By DAVID MOON, Moon Capital Management
Wall Street is once again touting equity-linked CDs, the investment product
often hailed as the cure-all for the person who wants to be in stocks, while at
the same time not wanting to be in stocks. These things used to pop up
every two or three years, but this ill-designed derivative instrument now seems
to raise its very misleading head about every year.
Here is the sales pitch: put your money in an FDIC insured CD. If the
stock market goes up, you 'participate' in the return of the stock market.
If the S&P 500 declines, you are guaranteed to receive your initial
investment. Sometimes, the underlying CD will even promise a minimum
return, regardless of the return of the S&P 500. (These products are
now being offered linked to the returns of other underlying investments, not
just the S&P 500. You can buy CDs linked with the price of gold, the
Japanese stock market or other numerous markets.)
A recent guest on a popular investment television show recommended that these
types of CDs should be a core investment in everyone's portfolio. A
disclosure that accompanied his appearance revealed that he did not personally
own any of the CDs.
To evaluate these investments, you have to be able to figure out what the
meaning of 'is' is.
A bank in Denver offers typical terms. Its marketing materials tout the
ability to participate in the S&P 500 returns, while enjoying downside
protection. A review of the fine print reveals, however, that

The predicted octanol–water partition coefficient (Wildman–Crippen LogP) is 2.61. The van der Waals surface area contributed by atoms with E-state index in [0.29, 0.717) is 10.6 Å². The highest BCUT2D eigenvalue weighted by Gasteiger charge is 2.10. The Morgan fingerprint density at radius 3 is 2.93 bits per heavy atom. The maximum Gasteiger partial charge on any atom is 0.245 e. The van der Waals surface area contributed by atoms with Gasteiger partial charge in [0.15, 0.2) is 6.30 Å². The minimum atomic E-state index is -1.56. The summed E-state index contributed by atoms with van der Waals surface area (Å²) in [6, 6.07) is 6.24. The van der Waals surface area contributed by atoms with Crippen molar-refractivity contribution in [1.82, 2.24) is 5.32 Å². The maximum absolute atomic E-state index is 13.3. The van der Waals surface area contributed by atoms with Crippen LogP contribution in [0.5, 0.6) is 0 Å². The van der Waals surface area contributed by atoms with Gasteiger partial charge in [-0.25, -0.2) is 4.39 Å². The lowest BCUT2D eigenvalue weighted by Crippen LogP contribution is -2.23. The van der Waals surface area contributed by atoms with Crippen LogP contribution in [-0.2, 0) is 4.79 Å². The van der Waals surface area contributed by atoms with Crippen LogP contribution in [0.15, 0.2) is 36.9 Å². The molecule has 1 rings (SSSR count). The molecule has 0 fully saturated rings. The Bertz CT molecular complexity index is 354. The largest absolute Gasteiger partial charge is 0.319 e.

'participate' has a specific and surprising definition. This particular CD
is credited with 90 percent of the capital appreciation return of the S&P
index, not its total return. This ignores the dividend return of the
S&P 500. If the total return of the S&P 500 is eight percent
annually, today's dividend yield would equal almost 25 percent of the total
return. Historically, the figure is as high as 35 percent. So you're
not getting 90 percent of the return of the stock market, you're getting 90
percent of 75 (or 65) percent. And depending on the other terms of the CD,
you might be getting even less than that.
The odds of the stock market declining over a five-year period are fairly
small, so the zero percent return guarantee isn't worth much. And if you
are forced to rely on the zero percent return guarantee, the real value of your
CD (adjusted for inflation) might decline as much as ten or fifteen
percent. That's better than experiencing both an investment and inflation
loss, but it is hardly the investment holy grail.
I have not reviewed every equity linked CD on the market. It is
entirely possible there are products that behave exactly as investors believe
they do. My condemnation of these products is that there is a major
difference in the way they are marketed and the way they are actually
structured. If you market or are aware of a product that satisfactorily
addresses the issues in this column, please let me know and I will write about
it. And if you own some yourself, I might buy some,
David Moon is president of Moon Capital Management, a
Knoxville-based investment management firm. This article
originally appeared in the News Sentinel (Knoxville, TN).